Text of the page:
Of particular focus were the challenges faced by women in light of different communication styles. For instance, Anderson Bomar explained that women “often start off with words that weaken what we say, even if we’re sure.” I think, I believe, I guess all become disclaimers in the way women introduce ideas.
“If the idea is even worthy of being spoken, don’t undermine it,” said Anderson Bomar. She offered a more confident way of posing an idea: “I have an idea I would like to run by you. It may need some refining, but it’s good.”
In addition to gender, generational differences offer an opportunity to bridge the language style divide. Anderson Bomar cited sports as a galvanizing force of the baby boomer generation. By using sports-oriented terms such as “game plan,” one can appeal to and incite action in this age group, particularly with men.
Anderson Bomar also offered suggestions for how students can prepare for leadership now, including practicing public speaking. Also, when the opportunity for volunteering to participate on a project arises, say yes. Eventually, volunteer to lead a project and in the process, Anderson Bomar explained, students will simultaneously learn and build confidence.
April 15, 2015
Read the April 2015 PacTrans newsletter here.
April 14, 2015
Time: 8:00am – 4:00pm on May 5, 2015
Location: Talaris Conference Center
4000 NE 41st Street
Seattle, WA 98105
This Region 10 Transportation Safety Workshop is jointly organized by PacTrans, ITE Washington, ITE Oregon, ITE Idaho, and ITE Alaska. PacTrans is the Region 10 University Transportation Center funded by the US Department of Transportation with approximately $2.6 million per year. The main purposes of this workshop include:
- Bring agency, industry, and university people together to identify the most critical regional transportation safety issues that should be on the PacTrans’ research agenda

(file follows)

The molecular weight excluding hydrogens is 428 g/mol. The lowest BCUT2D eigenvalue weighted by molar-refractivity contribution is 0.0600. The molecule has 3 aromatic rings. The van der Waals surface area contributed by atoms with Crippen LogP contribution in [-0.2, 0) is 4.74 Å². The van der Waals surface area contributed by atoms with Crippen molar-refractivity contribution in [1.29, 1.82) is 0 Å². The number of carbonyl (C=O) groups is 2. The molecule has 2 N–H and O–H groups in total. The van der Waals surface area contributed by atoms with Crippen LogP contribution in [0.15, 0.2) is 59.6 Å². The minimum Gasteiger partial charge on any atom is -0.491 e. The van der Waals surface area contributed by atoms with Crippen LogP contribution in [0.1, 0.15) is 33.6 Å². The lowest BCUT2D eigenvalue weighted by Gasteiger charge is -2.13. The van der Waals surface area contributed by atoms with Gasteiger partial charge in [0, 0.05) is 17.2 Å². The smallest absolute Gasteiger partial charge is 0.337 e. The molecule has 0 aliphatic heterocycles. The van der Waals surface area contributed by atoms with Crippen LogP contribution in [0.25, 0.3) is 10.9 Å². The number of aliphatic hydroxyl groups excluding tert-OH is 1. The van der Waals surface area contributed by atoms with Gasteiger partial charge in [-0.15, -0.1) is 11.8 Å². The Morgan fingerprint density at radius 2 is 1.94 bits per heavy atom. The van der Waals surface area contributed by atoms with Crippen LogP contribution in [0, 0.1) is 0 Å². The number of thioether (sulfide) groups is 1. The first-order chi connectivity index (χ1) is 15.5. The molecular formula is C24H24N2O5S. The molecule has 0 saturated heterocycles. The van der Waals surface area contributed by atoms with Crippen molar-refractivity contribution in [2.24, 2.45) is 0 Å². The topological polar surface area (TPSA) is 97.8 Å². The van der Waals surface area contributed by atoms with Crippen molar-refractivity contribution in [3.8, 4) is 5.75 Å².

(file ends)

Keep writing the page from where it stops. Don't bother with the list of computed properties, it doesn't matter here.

- Exchange success stories and ongoing efforts in addressing critical safety problems
- Set up collaborative partnerships in transportation safety research and education.
The final product of this workshop will be a list of prioritized research topics under each research category (safe user, safe infrastructure, and safe operation). This list will be an important document for setting up PacTrans’ future research directions.
The current PacTrans center theme is Developing Data Driven Solutions and Decision-Making for Safe Transport. PacTrans will spend funds to address the safety and security needs of our road users (vehicle occupants, pedestrians, bicyclists), road infrastructure (pavement, bridges, tunnels), and multi-modal operations (intersection, freight, rural, and urban mobility). All workshop participants will be assigned into one of the three working groups: safe user, safe infrastructure, and safe operations for the afternoon breakout sessions. We encourage workshop participants to discuss with your colleagues the critical safety problems your agency or company wants to address and bring them to our group discussions.
8:00 – 8:30AM Networking Continental Breakfast 8:30 – 9:00AM Welcome and Overview of PacTrans Safety Projects 9:00 – 9:30AM Transportation Safety Priorities – Federal Perspective 9:30 – 10:00AM Transportation Safety Priorities – State Perspective 10:00 – 10:15AM Break 10:15 – 11:15AM Transportation Agency Panel 11:15 – 12:15PM ITE Panel 12:15 – 1:15PM Lunch – Transportation Technology/Safety Updates 1:15 – 3:10PM Breakout Sessions Addressing Specific Research and Education Needs 3:10 – 3:25PM Break 3:25 – 3:55PM Summarize Discussions from Breakout Sessions 3:55 – 4:00PM Closing Remarks 4:00PM Adjourn
April 13, 2015
The Washington State Transit Insurance Pool (WSTIP) consists of 25 Washington public transit agencies that pool their resources in order to provide and purchase insurance coverage, manage claims and litigation, and receive risk management and training. Nearly $7 million a year is paid for third party property damage and bodily injury claims against WSTIP members. In order to mitigate transit related collisions and enhance traffic safety, WSTIP and PacTrans are establishing a collaborative research partnership to test transit vehicle collision avoidance systems. As part of this effort, Mr. Jerry Spears, Deputy Director of WSTIP, invited PacTrans Director, Professor Yinhai Wang, to attend the WSTIP Board’s Executive Meeting on March 26. Dr. Wang delivered a speech at the Work Session to introduce PacTrans and its past and active research on transportation safety. There is a clear need for WSTIP and PacTrans to partner for transit related safety research. Dr. Wang’s introductory presentation helped the WSTIP board understand PacTrans and its research strengths, and laid a foundation for future collaborative activities.